A scatter plot of indicators of automation and GVCs shows some correlation with the slope of the Phillips curve in Asia. Automation is measured by the price of investment goods relative to the consumer price deflator (see Chapter 2 of the October 2017 World Economic Outlook). A decline in the cost of capital relative to labor can lower the cost of automating routine tasks. GVC integration is measured through backward linkages—the share of foreign value added in a country’s exports—as shown in the Organisation for Economic Co-operation and Development’s Trade in Value-Added database. Figure 2.18 shows the scatter plots of annual averages of slope coefficients by country (based on quarterly estimates) and the fitted lines from panel regressions on automation and GVC integration with country and time fixed effects. There is a statistically significant link between the fattening of the Phillips curve and automation in advanced Asia and between the fattening of the Phillips curve and GVC integration in emerging Asia (Figure 2.18).

These findings are in line with those in Chapter 3 of the April 2017 World Economic Outlook that show that technological progress, reflected in the steep decline in the relative price of investment goods, along with varying exposure to routine-based occupations, explained about half of the overall decline in the labor shares of income in advanced economies. In emerging markets, the labor-share evolution was driven by the forces of global integration, particularly the expansion of GVCs, which contributed to raising the overall capital intensity in production.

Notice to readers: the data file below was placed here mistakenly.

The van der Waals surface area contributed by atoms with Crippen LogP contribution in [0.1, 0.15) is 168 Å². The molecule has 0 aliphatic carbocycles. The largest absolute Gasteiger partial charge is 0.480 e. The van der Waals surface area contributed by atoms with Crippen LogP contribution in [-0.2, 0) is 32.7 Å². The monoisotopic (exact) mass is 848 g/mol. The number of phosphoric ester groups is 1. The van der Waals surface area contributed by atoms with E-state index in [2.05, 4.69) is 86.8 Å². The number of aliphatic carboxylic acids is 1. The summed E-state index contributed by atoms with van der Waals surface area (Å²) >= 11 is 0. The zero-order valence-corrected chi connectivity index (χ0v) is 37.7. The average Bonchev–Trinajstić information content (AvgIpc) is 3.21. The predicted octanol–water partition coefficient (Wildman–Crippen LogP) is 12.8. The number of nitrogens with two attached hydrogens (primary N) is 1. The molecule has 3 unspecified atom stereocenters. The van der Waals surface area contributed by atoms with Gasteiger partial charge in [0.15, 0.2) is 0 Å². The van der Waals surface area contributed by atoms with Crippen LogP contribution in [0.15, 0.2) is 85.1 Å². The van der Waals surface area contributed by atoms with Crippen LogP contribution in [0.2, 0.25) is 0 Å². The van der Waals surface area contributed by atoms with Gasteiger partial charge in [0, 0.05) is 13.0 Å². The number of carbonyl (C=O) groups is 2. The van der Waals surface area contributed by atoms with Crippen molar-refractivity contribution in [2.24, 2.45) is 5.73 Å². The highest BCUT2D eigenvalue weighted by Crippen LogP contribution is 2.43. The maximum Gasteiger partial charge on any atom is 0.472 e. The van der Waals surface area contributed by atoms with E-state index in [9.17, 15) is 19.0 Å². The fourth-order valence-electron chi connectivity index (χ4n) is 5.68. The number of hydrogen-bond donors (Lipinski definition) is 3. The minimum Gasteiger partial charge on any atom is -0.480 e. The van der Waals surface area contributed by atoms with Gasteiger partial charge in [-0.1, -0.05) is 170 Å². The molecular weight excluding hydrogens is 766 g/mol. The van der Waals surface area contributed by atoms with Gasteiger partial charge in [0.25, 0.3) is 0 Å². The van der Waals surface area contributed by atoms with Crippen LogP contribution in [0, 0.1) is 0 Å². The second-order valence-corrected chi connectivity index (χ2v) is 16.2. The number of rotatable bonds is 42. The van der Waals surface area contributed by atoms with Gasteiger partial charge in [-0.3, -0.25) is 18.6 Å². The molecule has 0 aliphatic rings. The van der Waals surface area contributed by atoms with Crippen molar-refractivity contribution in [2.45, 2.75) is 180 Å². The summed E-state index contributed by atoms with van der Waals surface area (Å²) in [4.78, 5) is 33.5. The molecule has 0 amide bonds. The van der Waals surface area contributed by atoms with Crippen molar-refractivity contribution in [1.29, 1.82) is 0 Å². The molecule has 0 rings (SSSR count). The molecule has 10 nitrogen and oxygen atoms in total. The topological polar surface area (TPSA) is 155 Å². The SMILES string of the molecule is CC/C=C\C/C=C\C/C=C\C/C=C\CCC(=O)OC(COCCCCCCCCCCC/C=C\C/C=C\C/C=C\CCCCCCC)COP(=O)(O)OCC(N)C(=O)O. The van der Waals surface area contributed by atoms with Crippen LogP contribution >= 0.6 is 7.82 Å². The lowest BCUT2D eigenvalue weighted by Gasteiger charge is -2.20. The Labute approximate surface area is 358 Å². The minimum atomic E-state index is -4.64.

In general, the Phillips curve appears to have fattened more when Asia experienced a rapid increase in GVC integration and automation. Now that these factors have stabilized, one would expect the slope of the Phillips curve to normalize.

The next section turns to the role of inflation expectations and the risks that they may be becoming unanchored.

How Well Anchored Are Inflation Expectations?

Medium-term inflation expectations in Asia have been on a declining trend since 2011 (Figure 2.10) and have started to contribute to the undershooting of inflation relative to targets more recently (Figure 2.16). This section investigates the risks that inflation expectations may be becoming unanchored by (1) computing the fraction of time that expectations are within inflation targets; and (2) examining the response of expectations to inflation shocks. Box 2.2 examines policy efforts in Japan to break the “deflation mindset.”

Time within the Target

As a first step, Table 2.1 shows the number of quarters in which inflation expectations, measured by Consensus Forecasts for different time horizons, are within the target range, divided by the number of quarters since the inflation target was adopted.5